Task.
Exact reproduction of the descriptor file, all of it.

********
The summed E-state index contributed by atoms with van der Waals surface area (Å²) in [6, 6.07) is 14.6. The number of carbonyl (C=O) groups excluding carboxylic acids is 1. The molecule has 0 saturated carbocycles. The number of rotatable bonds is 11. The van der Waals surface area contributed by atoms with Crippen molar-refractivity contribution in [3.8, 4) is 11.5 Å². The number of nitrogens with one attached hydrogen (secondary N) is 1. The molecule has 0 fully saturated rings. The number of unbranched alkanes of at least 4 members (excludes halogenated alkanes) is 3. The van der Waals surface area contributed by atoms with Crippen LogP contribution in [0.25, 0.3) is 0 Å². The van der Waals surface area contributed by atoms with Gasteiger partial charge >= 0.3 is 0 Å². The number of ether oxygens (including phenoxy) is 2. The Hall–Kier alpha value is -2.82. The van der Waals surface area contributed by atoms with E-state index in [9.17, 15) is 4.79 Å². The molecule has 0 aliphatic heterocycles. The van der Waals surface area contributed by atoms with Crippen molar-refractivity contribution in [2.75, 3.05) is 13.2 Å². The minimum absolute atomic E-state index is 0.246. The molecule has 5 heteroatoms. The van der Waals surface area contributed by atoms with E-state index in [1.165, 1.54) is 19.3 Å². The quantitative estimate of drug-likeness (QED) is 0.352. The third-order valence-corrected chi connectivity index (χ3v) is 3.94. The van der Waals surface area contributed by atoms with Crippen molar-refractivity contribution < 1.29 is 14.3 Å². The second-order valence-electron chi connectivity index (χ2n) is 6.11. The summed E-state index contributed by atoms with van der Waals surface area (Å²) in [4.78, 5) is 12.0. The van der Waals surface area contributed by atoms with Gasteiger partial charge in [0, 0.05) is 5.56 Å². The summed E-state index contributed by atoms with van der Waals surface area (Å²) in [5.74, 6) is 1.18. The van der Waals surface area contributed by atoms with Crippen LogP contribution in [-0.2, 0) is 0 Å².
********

The summed E-state index contributed by atoms with van der Waals surface area (Å²) in [6, 6.07) is 14.6. The number of carbonyl (C=O) groups excluding carboxylic acids is 1. The molecule has 0 saturated carbocycles. The number of rotatable bonds is 11. The van der Waals surface area contributed by atoms with Crippen molar-refractivity contribution in [3.8, 4) is 11.5 Å². The number of nitrogens with one attached hydrogen (secondary N) is 1. The molecule has 0 fully saturated rings. The number of unbranched alkanes of at least 4 members (excludes halogenated alkanes) is 3. The van der Waals surface area contributed by atoms with Crippen LogP contribution in [0.25, 0.3) is 0 Å². The van der Waals surface area contributed by atoms with Gasteiger partial charge >= 0.3 is 0 Å². The number of ether oxygens (including phenoxy) is 2. The Hall–Kier alpha value is -2.82. The van der Waals surface area contributed by atoms with E-state index in [9.17, 15) is 4.79 Å². The molecule has 0 aliphatic heterocycles. The van der Waals surface area contributed by atoms with Crippen molar-refractivity contribution in [2.75, 3.05) is 13.2 Å². The minimum absolute atomic E-state index is 0.246. The molecule has 5 heteroatoms. The van der Waals surface area contributed by atoms with E-state index in [1.165, 1.54) is 19.3 Å². The quantitative estimate of drug-likeness (QED) is 0.352. The third-order valence-corrected chi connectivity index (χ3v) is 3.94. The van der Waals surface area contributed by atoms with Crippen molar-refractivity contribution < 1.29 is 14.3 Å². The second-order valence-electron chi connectivity index (χ2n) is 6.11. The summed E-state index contributed by atoms with van der Waals surface area (Å²) in [4.78, 5) is 12.0. The van der Waals surface area contributed by atoms with Gasteiger partial charge in [0, 0.05) is 5.56 Å². The summed E-state index contributed by atoms with van der Waals surface area (Å²) in [5.74, 6) is 1.18. The van der Waals surface area contributed by atoms with Crippen LogP contribution in [-0.2, 0) is 0 Å².